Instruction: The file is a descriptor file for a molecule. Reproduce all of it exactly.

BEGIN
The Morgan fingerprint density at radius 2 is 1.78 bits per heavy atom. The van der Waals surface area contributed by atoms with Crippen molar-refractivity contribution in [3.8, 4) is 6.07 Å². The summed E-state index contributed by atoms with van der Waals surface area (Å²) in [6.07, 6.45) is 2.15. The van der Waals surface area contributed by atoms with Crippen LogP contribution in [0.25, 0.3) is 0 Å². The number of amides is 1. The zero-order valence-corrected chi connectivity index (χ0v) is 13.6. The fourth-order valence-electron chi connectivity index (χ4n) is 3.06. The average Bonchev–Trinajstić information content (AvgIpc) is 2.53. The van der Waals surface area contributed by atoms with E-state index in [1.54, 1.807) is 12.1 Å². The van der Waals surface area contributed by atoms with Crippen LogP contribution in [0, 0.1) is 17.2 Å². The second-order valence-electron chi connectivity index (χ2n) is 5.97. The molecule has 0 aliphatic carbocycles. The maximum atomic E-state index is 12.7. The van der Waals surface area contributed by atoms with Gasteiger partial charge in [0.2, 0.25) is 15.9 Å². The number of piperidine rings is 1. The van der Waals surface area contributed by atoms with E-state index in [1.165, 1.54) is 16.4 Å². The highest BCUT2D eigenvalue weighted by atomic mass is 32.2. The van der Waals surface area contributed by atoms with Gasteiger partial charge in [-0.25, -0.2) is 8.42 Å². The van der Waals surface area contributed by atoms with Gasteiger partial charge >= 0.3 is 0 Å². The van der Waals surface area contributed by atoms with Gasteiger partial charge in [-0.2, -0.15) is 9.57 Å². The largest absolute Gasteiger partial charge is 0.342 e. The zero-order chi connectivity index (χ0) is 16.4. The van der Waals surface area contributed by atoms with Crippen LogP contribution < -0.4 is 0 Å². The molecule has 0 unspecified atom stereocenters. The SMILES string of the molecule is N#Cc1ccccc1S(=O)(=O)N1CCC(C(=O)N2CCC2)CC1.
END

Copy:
The Morgan fingerprint density at radius 2 is 1.78 bits per heavy atom. The van der Waals surface area contributed by atoms with Crippen molar-refractivity contribution in [3.8, 4) is 6.07 Å². The summed E-state index contributed by atoms with van der Waals surface area (Å²) in [6.07, 6.45) is 2.15. The van der Waals surface area contributed by atoms with Crippen LogP contribution in [0.25, 0.3) is 0 Å². The number of amides is 1. The zero-order valence-corrected chi connectivity index (χ0v) is 13.6. The fourth-order valence-electron chi connectivity index (χ4n) is 3.06. The average Bonchev–Trinajstić information content (AvgIpc) is 2.53. The van der Waals surface area contributed by atoms with E-state index in [1.54, 1.807) is 12.1 Å². The van der Waals surface area contributed by atoms with Crippen LogP contribution in [0, 0.1) is 17.2 Å². The second-order valence-electron chi connectivity index (χ2n) is 5.97. The molecule has 0 aliphatic carbocycles. The maximum atomic E-state index is 12.7. The van der Waals surface area contributed by atoms with Gasteiger partial charge in [0.2, 0.25) is 15.9 Å². The number of piperidine rings is 1. The van der Waals surface area contributed by atoms with E-state index in [1.165, 1.54) is 16.4 Å². The highest BCUT2D eigenvalue weighted by atomic mass is 32.2. The van der Waals surface area contributed by atoms with Gasteiger partial charge in [-0.25, -0.2) is 8.42 Å². The van der Waals surface area contributed by atoms with Gasteiger partial charge >= 0.3 is 0 Å². The van der Waals surface area contributed by atoms with Gasteiger partial charge in [-0.2, -0.15) is 9.57 Å². The largest absolute Gasteiger partial charge is 0.342 e. The zero-order chi connectivity index (χ0) is 16.4. The van der Waals surface area contributed by atoms with Crippen LogP contribution < -0.4 is 0 Å². The molecule has 0 unspecified atom stereocenters. The SMILES string of the molecule is N#Cc1ccccc1S(=O)(=O)N1CCC(C(=O)N2CCC2)CC1.